ANTHONY – Over 1,300 miles separate New York City and Anthony, but a bond cultivated between the communities since the 9/11 terrorist attacks erases that distance. And, as America solemnly commemorates the 10th anniversary of fateful September morning this weekend, they, along with Great Bend, will again be inexorably linked.
On Saturday afternoon, in a small park on the west edge of this small south central Kansas town, local residents and attack survivors will gather at what has become Kansas’ official 9/11 memorial for a time of reflection and celebration. Great Bend vocalist Melanie Ryan will be a part of that ceremony, as will several area Patriot Guard motorcyclists.
“Even after 10 years, when a tragedy at this magnitude happens it’s as if it occurred just down the street,” said Ryan, whose husband Chris is an Anthony native. “You ask ‘what can I do to help?’”
So, when Donna Crow with the Anthony 9/11 Memorial Committee approached Ryan about singing for the memorial, she was honored. “I knew it would be the perfect chance to show my gratitude and support.”
The observance will start at 4:30 p.m. with a march from the Anthony Fire Department to the park, followed by a presentation of flags, the National Anthem sung by Ryan, a welcome by Anthony Mayor Larry Claflin and a free meal. Ryan will perform again just before the memorial service, which will feature music, prayer and presentations by New York Fire Department 9/11 veterans.
Local musicians and students will take part as well.
There will also be a service starting at 7:45 a.m. Sunday and ending at 9:15.
It was at 7:46 a.m., Anthony time, that American Airlines Flight 11, hijacked by five terrorists, flew into the North Tower of the World Trade Center in New York City. At 9:28, the second of the twin towers collapsed.
The memorial was born out of the effort by Anthony residents to reach out to the attack victims. Multiple contacts back and forth with fire fighters at a New York City firehouse initiated trips back and forth and deep friendships.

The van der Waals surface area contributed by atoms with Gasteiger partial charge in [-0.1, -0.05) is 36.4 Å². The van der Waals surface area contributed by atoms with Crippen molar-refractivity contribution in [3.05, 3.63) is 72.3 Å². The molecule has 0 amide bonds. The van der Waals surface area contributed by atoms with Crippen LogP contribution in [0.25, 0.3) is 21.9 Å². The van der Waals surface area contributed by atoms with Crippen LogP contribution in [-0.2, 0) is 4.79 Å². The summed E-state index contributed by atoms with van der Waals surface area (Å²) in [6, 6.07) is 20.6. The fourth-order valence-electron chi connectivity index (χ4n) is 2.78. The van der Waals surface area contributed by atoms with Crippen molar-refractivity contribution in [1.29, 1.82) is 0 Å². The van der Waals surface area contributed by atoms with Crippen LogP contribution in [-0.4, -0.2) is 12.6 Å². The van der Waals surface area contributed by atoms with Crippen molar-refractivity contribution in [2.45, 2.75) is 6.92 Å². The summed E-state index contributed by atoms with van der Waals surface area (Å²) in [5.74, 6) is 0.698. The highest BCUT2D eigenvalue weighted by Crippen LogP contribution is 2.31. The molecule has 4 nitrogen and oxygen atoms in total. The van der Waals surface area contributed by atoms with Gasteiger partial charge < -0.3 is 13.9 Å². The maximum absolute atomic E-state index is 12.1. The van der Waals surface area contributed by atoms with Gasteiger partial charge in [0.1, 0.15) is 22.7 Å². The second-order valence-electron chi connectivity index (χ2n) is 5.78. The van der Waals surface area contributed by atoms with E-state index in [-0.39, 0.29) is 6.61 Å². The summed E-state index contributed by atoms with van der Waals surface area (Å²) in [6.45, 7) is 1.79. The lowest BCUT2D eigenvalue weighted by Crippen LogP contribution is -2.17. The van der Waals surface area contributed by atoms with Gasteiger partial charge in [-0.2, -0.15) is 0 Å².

“We felt to helpless” after the attacks, said memorial committee member Debbie Mangen. John Scott, then mayor of Anthony, and other residents started raising funds and decided they wanted to donate to a family of a fallen fireman.
That lead to a relationship with FDNY Lt. Joe Huber who came to Anthony in 2002 and brought shards of glass from the World Trade Center. The seed for the memorial was planted and the question was asked “why not get something from each of the three attack sites.”
A committee was formed and fund raisers started. They sold bricks, T-shirts and brownies. “We all got together,” Mangen said. Even a class of grade school students in Anthony adopted the firehouse, sending cards and cookies on a regular basis.
The memorial includes steel from the ill-fated World Trade Center, a stone from the Pentagon and soil from the Shanksville, Pa., crash site where the terrorists were foiled. There are also ashes and soot from ground zero churned into the dirt.
“We’re the only memorial in the United States to have all three crash sites represented,” Mangen said. “We feel very honored.”
The original estimate for the memorial was $40,000 which doubled to over $80,000 before it was finished. No tax money was used and all the funds came from donations of individuals and corporations, and many fund raisers. These efforts, including brick sales, continue for landscaping, maintenance and to replace all the flags twice a year.
It was Sept. 11, 2004, that the residents of Anthony dedicated their memorial. It was completed in 2005.
Resolutions passed by the House and Senate in the Kansas Legislature designated the site as the official Kansas 9/11 memorial for 2005 and 2006.
Anthony, too, knows of disaster. On July 8, 2009, much of the downtown was destroyed by fire, including a business owned by Chris Ryan’s family.
“During the Sunday morning memorial service I’ll also have a chance to thank our local fire-fighters who battled the fire,” Ryan said. “Their efforts to save our family clothing store Muller Brothers (which had been in business for over 100 years) will always be remembered.”